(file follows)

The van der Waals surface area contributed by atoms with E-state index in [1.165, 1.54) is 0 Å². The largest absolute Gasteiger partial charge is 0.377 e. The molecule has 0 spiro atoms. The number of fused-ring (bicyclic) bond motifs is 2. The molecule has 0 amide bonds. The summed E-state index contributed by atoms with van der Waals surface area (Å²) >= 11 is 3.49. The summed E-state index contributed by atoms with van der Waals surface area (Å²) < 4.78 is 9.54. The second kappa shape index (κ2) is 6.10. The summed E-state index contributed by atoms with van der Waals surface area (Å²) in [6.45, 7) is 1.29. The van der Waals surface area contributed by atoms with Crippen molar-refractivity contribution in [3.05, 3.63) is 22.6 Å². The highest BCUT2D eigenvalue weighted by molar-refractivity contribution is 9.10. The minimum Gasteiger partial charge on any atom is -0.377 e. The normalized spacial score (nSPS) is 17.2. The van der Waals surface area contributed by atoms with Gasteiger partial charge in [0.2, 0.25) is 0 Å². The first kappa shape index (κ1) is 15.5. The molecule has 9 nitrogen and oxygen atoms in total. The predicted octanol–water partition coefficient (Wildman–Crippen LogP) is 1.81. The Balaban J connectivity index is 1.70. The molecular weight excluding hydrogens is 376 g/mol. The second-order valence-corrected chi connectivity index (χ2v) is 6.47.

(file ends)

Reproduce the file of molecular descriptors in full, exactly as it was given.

The van der Waals surface area contributed by atoms with E-state index in [1.165, 1.54) is 0 Å². The largest absolute Gasteiger partial charge is 0.377 e. The molecule has 0 spiro atoms. The number of fused-ring (bicyclic) bond motifs is 2. The molecule has 0 amide bonds. The summed E-state index contributed by atoms with van der Waals surface area (Å²) >= 11 is 3.49. The summed E-state index contributed by atoms with van der Waals surface area (Å²) < 4.78 is 9.54. The second kappa shape index (κ2) is 6.10. The summed E-state index contributed by atoms with van der Waals surface area (Å²) in [6.45, 7) is 1.29. The van der Waals surface area contributed by atoms with Crippen molar-refractivity contribution in [3.05, 3.63) is 22.6 Å². The highest BCUT2D eigenvalue weighted by molar-refractivity contribution is 9.10. The minimum Gasteiger partial charge on any atom is -0.377 e. The normalized spacial score (nSPS) is 17.2. The van der Waals surface area contributed by atoms with Gasteiger partial charge in [0.2, 0.25) is 0 Å². The first kappa shape index (κ1) is 15.5. The molecule has 9 nitrogen and oxygen atoms in total. The predicted octanol–water partition coefficient (Wildman–Crippen LogP) is 1.81. The Balaban J connectivity index is 1.70. The molecular weight excluding hydrogens is 376 g/mol. The second-order valence-corrected chi connectivity index (χ2v) is 6.47.